Stock markets weakened in the face of the Fed’s determination to curb inflation

Investors are skeptical on Wall Street. However, at the closing bell on Wednesday, the penalty fell: the main American stock market indexes ended lower, from 1.7% for the Dow Jones to 1.79% for the Nasdaq, after the decision of the central American bank (Fed) to raise its key rate by 75 basis points, or now in a range between 3% and 3.25%. The Federal Reserve has not tightened its monetary policy this quickly since the 1980s under the leadership of monetarist Paul Volker. The stock market is still in a bad direction on Thursday and European indices are frankly in negative territory. In Paris, the CAC 40 slid further to 5,900 points.

This increase of 75 basis points however is not a surprise: it was expected by more than 80% of the market, according to the FedWatch index. But strong rhetoric from Fed Chairman Jerome Powell left the door open for further hikes at the next two monetary policy committee meetings in November and December.

Central bankers actually forecast a rise of at least 125 basis points, which would take the median key rate to 4.4% and the “terminal rate” – or peak – to 4.6% in 2023. . And there is no need to wait for a rate cut before … 2024. The illusion, cherished for a while after the last 75 basis point increase in July, in a pause in monetary tightening, in fact completely lost.

Raising rates to curb inflation ‘doesn’t hurt’, warns Fed chief Jerome Powell

Until the job is done

The comments of Jerome Powell are thus consistent with those of Jackson Hole (where the Fed hosts an annual conference of banks): priority given to the fight against inflation at the risk of causing a difficult landing for the American economy, even a recession. The word is firm and it has not deviated from the goal of returning inflation to about 2% (against 8.3% in August).

“Since Jackson Hole, the market has understood that the Fed will have to keep rates high for a while to have an impact on structural inflation”a bond manager told us before Wednesday’s meeting. “We will continue until the job is done”said Jerome Powell on Wednesday, without giving any details on the time needed to contain inflation.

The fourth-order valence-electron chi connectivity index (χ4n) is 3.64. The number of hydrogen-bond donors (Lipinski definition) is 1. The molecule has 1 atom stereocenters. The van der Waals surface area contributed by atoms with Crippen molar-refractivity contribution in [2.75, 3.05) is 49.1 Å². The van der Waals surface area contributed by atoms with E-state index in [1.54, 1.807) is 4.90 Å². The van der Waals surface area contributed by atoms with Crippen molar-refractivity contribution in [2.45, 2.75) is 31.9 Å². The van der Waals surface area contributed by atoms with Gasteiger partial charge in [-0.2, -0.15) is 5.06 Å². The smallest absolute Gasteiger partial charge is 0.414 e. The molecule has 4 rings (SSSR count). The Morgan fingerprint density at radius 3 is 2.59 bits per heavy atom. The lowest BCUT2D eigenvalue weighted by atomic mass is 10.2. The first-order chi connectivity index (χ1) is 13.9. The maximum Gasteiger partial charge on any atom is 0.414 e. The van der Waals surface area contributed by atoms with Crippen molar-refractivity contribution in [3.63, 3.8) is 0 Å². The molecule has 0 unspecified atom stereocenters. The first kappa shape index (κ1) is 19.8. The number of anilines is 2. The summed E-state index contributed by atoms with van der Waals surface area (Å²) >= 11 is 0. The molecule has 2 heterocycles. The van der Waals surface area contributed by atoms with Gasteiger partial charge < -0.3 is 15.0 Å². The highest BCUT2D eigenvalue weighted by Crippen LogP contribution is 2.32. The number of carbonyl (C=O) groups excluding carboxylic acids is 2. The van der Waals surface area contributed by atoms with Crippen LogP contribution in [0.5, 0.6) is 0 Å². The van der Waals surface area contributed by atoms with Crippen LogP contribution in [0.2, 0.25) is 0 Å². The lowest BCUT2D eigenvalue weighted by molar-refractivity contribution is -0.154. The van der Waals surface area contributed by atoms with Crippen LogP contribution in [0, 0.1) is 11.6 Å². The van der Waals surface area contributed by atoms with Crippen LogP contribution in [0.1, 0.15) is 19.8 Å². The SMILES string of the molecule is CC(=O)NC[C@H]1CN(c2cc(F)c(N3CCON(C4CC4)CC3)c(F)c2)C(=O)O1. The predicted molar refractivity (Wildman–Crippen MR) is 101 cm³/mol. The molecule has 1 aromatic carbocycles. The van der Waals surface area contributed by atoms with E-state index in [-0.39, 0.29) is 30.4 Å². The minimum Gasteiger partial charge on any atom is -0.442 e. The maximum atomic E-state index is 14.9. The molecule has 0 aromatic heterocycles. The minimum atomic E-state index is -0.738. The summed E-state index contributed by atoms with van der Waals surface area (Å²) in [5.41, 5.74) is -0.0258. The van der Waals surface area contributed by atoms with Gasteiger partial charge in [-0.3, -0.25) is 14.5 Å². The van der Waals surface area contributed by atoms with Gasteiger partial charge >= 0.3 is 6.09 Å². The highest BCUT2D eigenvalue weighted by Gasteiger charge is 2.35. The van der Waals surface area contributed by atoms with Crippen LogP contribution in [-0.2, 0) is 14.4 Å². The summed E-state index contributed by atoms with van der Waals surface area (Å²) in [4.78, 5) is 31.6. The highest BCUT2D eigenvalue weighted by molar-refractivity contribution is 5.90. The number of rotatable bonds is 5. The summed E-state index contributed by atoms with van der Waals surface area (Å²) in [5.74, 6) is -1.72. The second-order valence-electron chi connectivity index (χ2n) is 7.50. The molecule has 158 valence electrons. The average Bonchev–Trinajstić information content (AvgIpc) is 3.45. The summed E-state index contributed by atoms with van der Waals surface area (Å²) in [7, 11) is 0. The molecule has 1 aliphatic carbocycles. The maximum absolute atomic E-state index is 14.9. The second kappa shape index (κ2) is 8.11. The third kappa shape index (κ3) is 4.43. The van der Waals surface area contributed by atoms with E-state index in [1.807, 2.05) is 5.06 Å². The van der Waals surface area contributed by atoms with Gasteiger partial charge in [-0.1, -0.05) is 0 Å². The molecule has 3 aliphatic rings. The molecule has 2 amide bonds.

All eyes are now focused on the employment numbers in the United States, which have become a barometer to test the aggressiveness of the Fed’s monetary policy. One thing is certain now, investors can no longer rely on the support of the central bank, as they have been used to since the financial crisis of 2008.

It is this paradigm shift that is driving the markets, stocks and bonds, down. After a certain rejection, investors are returned – brutally – to the principle of truth, which is for a long time with a high rate.

The rise leads to the fall

This is the reason that, this time, the rate increase in September was not greeted, as before, by a rebound in equities. In each previous rate hike in the United States (March 16, May 4, June 15 and July 27), the S&P index actually increased by 0.56%, 2.2%, 3% and 2.6% respectively.%. True, these rebounds quickly appeared short-lived, except perhaps in July, and the S&P index posted a drop of 20% since the beginning of the year. What qualifies the market as bearish.

“Nobody knows if the process (of raising rates, Editor’s note) will lead to a recession or not”criticized by Jerome Powell, for whom it goes “Depending on how quickly the inflationary pressure on wages and prices will decrease”. Leaving little hope for a soft landing for the economy. And yet the stock market still believes it!

In the meantime, the markets should continue their gentle slide, although more and more voices on Wall Street believe that most of the decline is now done. The market needs time to digest this new context but the fall in valuations, in equities as well as in bonds, will provide new buying opportunities.

The Fed takes its fifth rate hike of the year to curb inflation (and counting)